The second in Eduard's series of 1:32 Bf 109E's has arrived in the shape of the 'E-4. Armed with 20mm cannons in the wings and with the later square-type canopy, the 'E-4 represents the definitive Emil version in many people's eyes.
The kit arrives in an attractive and solid top-opening box (a good job too, because some kind soul had managed to punch right through the corrugated cardboard package containing it somewhere on the way to London!). Despite this rough treatment, all the very well-presented contents arrived intact. The new kit comprises:
152 x pale olive styrene parts (plus 10 unused)
8 x clear styrene parts
52 x etched metal parts, including pre-painted instruments and seat harness
A sheet of die-cut painting masks
Decals for 5 x colour schemes
As you'd expect, the bulk of the parts are identical to Eduard's original Bf 109E-1 reviewed HERE
. The moulding is generally nice and crisp, but with just a hint of light flash here and there. Once again, the only sink marks I could find are at the wing roots where the undercarriage attachments are moulded on the inner face, and these are very shallow, taking only a moment or two to take care of. The surface finish is very impressive, with lightly engraved panel lines and subtle embossed rivets, while fabric surfaces have ribs tapes (a little heavily represented).
The first obvious difference between this and the first release is an all-new wing sprue containing parts with the prominent underwing bulges for the 20mm MG FF cannons and revised access panels.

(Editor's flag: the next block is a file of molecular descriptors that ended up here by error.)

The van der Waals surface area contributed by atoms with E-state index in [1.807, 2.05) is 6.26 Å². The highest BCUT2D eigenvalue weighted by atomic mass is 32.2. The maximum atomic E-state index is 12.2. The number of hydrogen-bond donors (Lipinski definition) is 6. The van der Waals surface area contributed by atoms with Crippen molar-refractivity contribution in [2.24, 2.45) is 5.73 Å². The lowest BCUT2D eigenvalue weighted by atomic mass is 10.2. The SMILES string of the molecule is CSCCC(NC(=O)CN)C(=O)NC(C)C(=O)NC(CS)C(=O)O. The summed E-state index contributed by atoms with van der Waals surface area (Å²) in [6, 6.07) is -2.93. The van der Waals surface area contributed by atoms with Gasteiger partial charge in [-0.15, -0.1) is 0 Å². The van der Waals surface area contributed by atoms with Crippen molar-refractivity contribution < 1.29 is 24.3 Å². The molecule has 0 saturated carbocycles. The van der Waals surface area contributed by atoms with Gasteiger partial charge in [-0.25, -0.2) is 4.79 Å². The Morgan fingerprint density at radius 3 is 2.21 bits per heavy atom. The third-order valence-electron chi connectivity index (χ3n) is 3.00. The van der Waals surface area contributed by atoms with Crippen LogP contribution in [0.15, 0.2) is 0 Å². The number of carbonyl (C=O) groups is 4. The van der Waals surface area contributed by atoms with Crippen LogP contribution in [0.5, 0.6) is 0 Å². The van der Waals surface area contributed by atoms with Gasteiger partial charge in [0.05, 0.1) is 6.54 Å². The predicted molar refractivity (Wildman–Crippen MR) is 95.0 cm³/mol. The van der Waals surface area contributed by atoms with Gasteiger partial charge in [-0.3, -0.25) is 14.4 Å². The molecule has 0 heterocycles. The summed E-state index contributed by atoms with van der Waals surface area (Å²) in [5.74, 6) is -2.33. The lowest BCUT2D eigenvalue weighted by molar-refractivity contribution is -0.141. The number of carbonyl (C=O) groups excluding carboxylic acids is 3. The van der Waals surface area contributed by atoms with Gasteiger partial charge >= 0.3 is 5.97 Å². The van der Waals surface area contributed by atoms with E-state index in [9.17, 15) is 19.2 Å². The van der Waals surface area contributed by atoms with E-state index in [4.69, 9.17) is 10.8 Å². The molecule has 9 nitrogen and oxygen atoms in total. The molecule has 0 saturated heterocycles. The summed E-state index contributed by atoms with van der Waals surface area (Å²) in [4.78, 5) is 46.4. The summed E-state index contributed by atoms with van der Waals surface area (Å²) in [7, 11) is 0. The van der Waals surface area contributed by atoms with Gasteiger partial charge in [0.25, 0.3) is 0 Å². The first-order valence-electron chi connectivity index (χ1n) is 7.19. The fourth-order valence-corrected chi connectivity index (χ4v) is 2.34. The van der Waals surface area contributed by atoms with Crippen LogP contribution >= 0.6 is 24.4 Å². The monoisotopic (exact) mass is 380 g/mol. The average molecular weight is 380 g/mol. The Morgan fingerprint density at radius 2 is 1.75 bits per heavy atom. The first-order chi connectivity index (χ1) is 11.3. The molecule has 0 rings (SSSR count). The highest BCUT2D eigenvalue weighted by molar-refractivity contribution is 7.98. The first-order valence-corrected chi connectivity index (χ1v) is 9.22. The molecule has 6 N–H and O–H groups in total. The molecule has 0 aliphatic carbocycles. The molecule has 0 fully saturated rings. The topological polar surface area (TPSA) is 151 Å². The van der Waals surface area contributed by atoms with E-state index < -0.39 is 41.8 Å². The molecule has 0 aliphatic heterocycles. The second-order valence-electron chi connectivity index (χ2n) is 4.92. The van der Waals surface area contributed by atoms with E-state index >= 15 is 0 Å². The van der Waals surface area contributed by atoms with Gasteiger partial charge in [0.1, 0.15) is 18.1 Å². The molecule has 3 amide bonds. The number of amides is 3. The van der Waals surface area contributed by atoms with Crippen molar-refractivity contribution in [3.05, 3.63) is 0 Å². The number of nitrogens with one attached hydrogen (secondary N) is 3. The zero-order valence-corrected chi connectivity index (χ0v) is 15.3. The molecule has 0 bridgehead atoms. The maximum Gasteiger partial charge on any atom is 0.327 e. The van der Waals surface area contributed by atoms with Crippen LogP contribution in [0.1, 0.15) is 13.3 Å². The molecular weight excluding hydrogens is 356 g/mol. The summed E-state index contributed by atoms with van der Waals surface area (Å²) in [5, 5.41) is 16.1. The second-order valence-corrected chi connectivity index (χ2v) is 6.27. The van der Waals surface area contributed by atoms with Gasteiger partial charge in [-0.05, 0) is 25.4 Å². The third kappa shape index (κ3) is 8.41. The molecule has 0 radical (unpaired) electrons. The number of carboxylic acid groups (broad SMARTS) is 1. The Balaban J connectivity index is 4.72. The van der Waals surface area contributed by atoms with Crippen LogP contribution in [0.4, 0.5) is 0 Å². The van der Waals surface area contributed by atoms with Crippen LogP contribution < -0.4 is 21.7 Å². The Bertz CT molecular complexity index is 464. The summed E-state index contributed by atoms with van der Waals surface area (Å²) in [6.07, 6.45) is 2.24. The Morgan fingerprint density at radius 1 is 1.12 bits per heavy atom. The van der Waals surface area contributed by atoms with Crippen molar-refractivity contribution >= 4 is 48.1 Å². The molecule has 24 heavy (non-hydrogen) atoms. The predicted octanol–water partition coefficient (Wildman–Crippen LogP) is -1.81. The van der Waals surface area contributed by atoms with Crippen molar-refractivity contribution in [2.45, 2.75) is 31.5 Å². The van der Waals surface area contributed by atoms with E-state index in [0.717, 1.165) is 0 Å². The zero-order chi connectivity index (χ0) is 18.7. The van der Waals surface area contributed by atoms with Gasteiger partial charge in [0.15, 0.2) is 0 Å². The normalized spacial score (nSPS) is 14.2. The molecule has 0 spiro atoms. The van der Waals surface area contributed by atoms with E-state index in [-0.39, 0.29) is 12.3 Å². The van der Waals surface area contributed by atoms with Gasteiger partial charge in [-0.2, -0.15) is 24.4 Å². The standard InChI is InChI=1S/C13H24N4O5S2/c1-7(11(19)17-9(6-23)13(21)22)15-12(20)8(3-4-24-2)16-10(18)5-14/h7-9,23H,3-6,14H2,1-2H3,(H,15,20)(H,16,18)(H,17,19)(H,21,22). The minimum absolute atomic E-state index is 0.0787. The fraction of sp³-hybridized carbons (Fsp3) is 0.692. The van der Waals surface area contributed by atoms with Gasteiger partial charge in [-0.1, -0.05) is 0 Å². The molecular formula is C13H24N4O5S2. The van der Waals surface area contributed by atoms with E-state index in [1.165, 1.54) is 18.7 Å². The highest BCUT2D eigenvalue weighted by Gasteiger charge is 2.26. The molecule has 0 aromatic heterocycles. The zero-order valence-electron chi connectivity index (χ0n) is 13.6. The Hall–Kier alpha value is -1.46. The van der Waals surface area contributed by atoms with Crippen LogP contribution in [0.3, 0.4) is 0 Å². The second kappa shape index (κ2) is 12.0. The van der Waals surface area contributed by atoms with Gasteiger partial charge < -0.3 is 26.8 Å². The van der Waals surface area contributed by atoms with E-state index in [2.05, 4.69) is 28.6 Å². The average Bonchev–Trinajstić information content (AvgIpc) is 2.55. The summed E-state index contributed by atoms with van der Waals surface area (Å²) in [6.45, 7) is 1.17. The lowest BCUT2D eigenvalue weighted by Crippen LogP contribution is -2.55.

A test fit is pretty good. The main parts are quite thin with a tendency to flex, but actually line up very well. The underside half of the new wing has a slight downward droop towards the tips, which is largely countered by the top panels, but I think I'll still add a "spar" made from a toothpick or something similar to be on the safe side. Interestingly, the fit of the fuselage/wing joint seems to have been adjusted compared with the 'E-1; the roots are tighter, but this time the I did find a gap at the rear joint on the underside that will need filling.
The other big change for the 'E-4 is the inclusion of the "square"-style canopy, and Eduard offer a choice of opening sections, with and without head armour, a separate armoured windscreen, plus a second windscreen with the hole ready drilled for Galland's distinctive telescopic sight. The parts are thin and crystal clear with crisply defined frames. The sliding panels in the main canopy are neatly represented with handles on the inside, along with the clear view panel on the windscreen.
There's seldom been a case where a new kit has become the centre of such an uproar prior to being widely available. All this largely over the canopy, and accusations that it is too tall and thin, with members of the Hyperscale forum queuing up to lambaste the kit, and Eduard equally staunch in its defence.
Of course, reading any criticism inevitably colours how you view something; if you're looking for faults, you'll probably find them. While I certainly wouldn't count myself among the so-called '109 Experten, the kit canopy does look a tad off.
On the height issue, there seem to be two things going on which are probably responsible for the original impression that the canopy is "too tall:
1. Compared with photos, the horizontal frames on the opening section seem a bit narrow, making the vertical side panels seem tall and thin. Beefing up the horizontal frames isn't hard for anyone with a little experience and makes an instant visual improvement.
2. Perhaps it's something to do with tension from the moulding process, but the main section matches the windscreen and rear part at the top, but is marginally narrower at the base. Carefully slicing partway through the canopy inside the top corners (a tool like the recently reviewed RB-SAW